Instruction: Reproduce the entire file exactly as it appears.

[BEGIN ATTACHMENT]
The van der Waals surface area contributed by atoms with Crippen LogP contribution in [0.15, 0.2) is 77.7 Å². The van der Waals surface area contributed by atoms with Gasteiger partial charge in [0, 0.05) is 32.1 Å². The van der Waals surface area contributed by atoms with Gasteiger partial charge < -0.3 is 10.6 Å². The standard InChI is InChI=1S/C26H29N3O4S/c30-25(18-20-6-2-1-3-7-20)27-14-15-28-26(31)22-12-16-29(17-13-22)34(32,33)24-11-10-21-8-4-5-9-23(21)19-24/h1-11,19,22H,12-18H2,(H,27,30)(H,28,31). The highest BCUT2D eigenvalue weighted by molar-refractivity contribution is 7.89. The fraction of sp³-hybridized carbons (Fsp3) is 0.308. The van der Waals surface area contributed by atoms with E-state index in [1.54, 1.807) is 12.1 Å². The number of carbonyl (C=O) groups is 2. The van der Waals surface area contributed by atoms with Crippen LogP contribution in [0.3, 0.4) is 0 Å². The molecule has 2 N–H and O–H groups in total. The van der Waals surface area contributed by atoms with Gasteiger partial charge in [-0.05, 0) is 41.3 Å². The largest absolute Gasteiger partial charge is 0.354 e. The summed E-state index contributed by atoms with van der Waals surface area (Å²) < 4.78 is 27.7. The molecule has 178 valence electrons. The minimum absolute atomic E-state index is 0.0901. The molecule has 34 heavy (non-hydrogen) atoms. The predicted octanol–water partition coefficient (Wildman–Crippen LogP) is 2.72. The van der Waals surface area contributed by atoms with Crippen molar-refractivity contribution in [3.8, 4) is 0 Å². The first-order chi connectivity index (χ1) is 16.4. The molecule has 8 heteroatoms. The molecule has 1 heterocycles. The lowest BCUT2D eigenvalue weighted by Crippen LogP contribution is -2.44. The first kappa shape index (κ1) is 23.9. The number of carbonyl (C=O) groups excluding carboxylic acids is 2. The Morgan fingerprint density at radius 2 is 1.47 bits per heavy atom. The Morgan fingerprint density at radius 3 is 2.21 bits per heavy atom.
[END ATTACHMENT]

The van der Waals surface area contributed by atoms with Crippen LogP contribution in [0.15, 0.2) is 77.7 Å². The van der Waals surface area contributed by atoms with Gasteiger partial charge in [0, 0.05) is 32.1 Å². The van der Waals surface area contributed by atoms with Gasteiger partial charge < -0.3 is 10.6 Å². The standard InChI is InChI=1S/C26H29N3O4S/c30-25(18-20-6-2-1-3-7-20)27-14-15-28-26(31)22-12-16-29(17-13-22)34(32,33)24-11-10-21-8-4-5-9-23(21)19-24/h1-11,19,22H,12-18H2,(H,27,30)(H,28,31). The highest BCUT2D eigenvalue weighted by molar-refractivity contribution is 7.89. The fraction of sp³-hybridized carbons (Fsp3) is 0.308. The van der Waals surface area contributed by atoms with E-state index in [1.54, 1.807) is 12.1 Å². The number of carbonyl (C=O) groups is 2. The van der Waals surface area contributed by atoms with Crippen LogP contribution in [0.3, 0.4) is 0 Å². The molecule has 2 N–H and O–H groups in total. The van der Waals surface area contributed by atoms with Gasteiger partial charge in [-0.05, 0) is 41.3 Å². The largest absolute Gasteiger partial charge is 0.354 e. The summed E-state index contributed by atoms with van der Waals surface area (Å²) < 4.78 is 27.7. The molecule has 178 valence electrons. The minimum absolute atomic E-state index is 0.0901. The molecule has 34 heavy (non-hydrogen) atoms. The predicted octanol–water partition coefficient (Wildman–Crippen LogP) is 2.72. The van der Waals surface area contributed by atoms with Crippen molar-refractivity contribution in [3.8, 4) is 0 Å². The first-order chi connectivity index (χ1) is 16.4. The molecule has 8 heteroatoms. The molecule has 1 heterocycles. The lowest BCUT2D eigenvalue weighted by Crippen LogP contribution is -2.44. The first kappa shape index (κ1) is 23.9. The number of carbonyl (C=O) groups excluding carboxylic acids is 2. The Morgan fingerprint density at radius 2 is 1.47 bits per heavy atom. The Morgan fingerprint density at radius 3 is 2.21 bits per heavy atom.